Fiesta de Sumamao

Sumamao, Fiesta de

December 26
The Argentine ritual drama known as sumamao, which means "beautiful river," is named after the location in which it is traditionally performed—near the Rio Dulce. It used to take place in a deserted chapel near the river, but nowadays it is sponsored by a ranch owner, who sets up a small altar on his property.
On San Esteban's ( St. Stephen's) Day, December 26, an avenue of arcos, or arches—made from trees that have been stripped of their branches except for a tuft on top and tied together by cords hung with ichas (cakes in the form of puppets)—leads up to the altar. The drama begins at dawn with trumpets and fireworks, followed by a slow procession of men on horseback through the arches. The rest of the drama unfolds throughout the day, culminating in the demolition of the arcos and the eating of the ichas. A fiesta concludes the celebration.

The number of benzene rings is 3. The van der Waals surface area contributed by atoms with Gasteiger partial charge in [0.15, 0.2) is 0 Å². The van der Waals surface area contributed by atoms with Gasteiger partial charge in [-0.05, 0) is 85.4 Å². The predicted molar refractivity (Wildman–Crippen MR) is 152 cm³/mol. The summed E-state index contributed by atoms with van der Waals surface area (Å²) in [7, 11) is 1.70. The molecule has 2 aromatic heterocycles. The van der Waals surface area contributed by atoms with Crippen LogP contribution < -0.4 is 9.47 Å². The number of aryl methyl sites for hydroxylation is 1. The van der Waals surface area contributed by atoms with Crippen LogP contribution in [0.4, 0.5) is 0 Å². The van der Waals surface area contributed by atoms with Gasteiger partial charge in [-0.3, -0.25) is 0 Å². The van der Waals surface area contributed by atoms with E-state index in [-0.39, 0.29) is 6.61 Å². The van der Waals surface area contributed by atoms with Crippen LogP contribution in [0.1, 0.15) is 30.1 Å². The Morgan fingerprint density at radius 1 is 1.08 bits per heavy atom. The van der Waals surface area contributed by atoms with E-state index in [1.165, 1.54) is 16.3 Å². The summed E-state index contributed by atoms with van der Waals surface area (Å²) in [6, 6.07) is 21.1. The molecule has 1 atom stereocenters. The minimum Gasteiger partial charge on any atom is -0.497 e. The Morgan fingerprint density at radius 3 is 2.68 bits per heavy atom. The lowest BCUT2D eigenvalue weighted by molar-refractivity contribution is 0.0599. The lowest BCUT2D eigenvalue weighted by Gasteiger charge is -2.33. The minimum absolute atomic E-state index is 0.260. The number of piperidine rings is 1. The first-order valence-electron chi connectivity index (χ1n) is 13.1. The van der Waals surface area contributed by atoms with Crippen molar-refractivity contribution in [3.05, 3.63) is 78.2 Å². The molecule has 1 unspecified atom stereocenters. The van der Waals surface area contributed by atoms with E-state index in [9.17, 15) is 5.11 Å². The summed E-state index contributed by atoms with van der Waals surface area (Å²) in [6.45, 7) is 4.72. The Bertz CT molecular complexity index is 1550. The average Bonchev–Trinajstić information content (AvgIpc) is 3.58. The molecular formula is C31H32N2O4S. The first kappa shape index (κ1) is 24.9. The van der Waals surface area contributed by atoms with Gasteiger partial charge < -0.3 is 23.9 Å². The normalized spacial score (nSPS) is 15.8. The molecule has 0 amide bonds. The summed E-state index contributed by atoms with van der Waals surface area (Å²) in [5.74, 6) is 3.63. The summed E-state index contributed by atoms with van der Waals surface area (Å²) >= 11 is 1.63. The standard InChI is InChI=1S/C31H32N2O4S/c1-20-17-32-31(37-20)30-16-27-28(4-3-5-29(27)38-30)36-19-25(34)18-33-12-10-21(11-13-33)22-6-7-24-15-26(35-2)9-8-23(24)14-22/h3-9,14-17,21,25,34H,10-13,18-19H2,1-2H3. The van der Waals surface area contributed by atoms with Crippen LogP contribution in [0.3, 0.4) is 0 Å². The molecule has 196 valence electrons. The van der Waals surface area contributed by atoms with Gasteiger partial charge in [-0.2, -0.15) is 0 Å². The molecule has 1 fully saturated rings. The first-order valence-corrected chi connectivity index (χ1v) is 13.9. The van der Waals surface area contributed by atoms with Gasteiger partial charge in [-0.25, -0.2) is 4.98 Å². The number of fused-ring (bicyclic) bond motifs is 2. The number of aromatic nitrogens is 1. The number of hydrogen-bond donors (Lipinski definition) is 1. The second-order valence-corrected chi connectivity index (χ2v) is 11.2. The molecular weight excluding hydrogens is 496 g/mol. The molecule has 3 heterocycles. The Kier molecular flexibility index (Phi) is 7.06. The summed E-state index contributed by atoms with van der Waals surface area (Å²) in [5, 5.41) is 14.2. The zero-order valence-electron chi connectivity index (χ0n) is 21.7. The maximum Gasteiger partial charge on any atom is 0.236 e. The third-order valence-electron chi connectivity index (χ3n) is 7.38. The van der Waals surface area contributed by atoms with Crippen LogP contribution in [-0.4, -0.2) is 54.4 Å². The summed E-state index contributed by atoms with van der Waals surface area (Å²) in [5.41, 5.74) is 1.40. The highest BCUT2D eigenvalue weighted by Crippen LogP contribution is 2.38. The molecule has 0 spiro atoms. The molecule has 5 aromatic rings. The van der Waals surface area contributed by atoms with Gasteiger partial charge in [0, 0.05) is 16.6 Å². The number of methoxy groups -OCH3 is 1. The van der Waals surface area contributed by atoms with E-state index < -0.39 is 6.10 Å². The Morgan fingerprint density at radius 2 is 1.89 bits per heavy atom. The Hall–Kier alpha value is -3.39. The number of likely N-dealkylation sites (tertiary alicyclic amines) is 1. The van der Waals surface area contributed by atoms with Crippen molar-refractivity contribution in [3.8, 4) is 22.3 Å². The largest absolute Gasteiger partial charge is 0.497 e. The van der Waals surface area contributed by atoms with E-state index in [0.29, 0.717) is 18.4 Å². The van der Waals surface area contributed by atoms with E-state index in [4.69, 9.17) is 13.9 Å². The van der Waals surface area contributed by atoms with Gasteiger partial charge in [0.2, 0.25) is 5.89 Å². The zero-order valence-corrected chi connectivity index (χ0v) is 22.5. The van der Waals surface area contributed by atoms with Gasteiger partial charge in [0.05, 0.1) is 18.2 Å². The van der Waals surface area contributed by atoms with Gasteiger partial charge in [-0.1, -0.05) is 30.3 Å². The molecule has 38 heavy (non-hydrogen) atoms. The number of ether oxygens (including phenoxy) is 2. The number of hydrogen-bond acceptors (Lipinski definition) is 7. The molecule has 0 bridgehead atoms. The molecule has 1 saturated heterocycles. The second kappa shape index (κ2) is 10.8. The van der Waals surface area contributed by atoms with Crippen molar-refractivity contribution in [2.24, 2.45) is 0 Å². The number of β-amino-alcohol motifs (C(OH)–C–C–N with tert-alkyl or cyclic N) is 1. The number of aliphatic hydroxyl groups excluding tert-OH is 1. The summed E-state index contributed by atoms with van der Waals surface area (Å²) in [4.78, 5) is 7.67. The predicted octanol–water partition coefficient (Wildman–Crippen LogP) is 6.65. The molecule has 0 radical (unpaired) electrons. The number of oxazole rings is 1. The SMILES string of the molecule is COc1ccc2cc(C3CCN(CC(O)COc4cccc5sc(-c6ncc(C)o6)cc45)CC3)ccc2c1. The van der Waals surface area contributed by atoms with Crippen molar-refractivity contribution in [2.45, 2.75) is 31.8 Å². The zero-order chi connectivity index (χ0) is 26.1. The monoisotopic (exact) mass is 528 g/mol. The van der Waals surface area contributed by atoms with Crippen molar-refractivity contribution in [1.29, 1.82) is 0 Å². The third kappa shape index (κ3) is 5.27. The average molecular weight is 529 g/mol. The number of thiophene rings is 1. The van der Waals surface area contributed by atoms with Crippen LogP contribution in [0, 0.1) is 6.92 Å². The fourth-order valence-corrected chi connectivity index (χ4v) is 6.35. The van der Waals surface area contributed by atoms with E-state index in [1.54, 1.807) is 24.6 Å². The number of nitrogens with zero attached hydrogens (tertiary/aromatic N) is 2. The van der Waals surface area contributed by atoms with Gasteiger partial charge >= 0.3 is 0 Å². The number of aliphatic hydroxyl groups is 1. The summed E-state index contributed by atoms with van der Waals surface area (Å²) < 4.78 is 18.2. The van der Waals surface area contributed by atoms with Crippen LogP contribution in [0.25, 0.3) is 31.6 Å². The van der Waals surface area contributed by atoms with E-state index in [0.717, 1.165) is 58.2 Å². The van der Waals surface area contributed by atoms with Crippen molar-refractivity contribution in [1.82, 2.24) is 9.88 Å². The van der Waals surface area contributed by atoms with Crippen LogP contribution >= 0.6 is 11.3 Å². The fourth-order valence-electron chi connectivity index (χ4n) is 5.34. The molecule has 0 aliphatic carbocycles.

The sumamao is primarily an agricultural ritual aimed at winning the favor of the gods by offering sacrifices and exorcizing evil spirits. Social dances—including the zamba, the gato, and the chacarera —have replaced the orgiastic behavior that followed the ritual in ancient times.
CONTACTS:
National Secretariat of Tourism, Tourist Information Centers
Av. Santa Fe 883
Buenos Aires, C1059ABC Argentina
54-11-4312-2232; fax: 54-11-4302-7816
www.turismo.gov.ar/eng/menu.htm
SOURCES:
DictFolkMyth-1984, p. 1086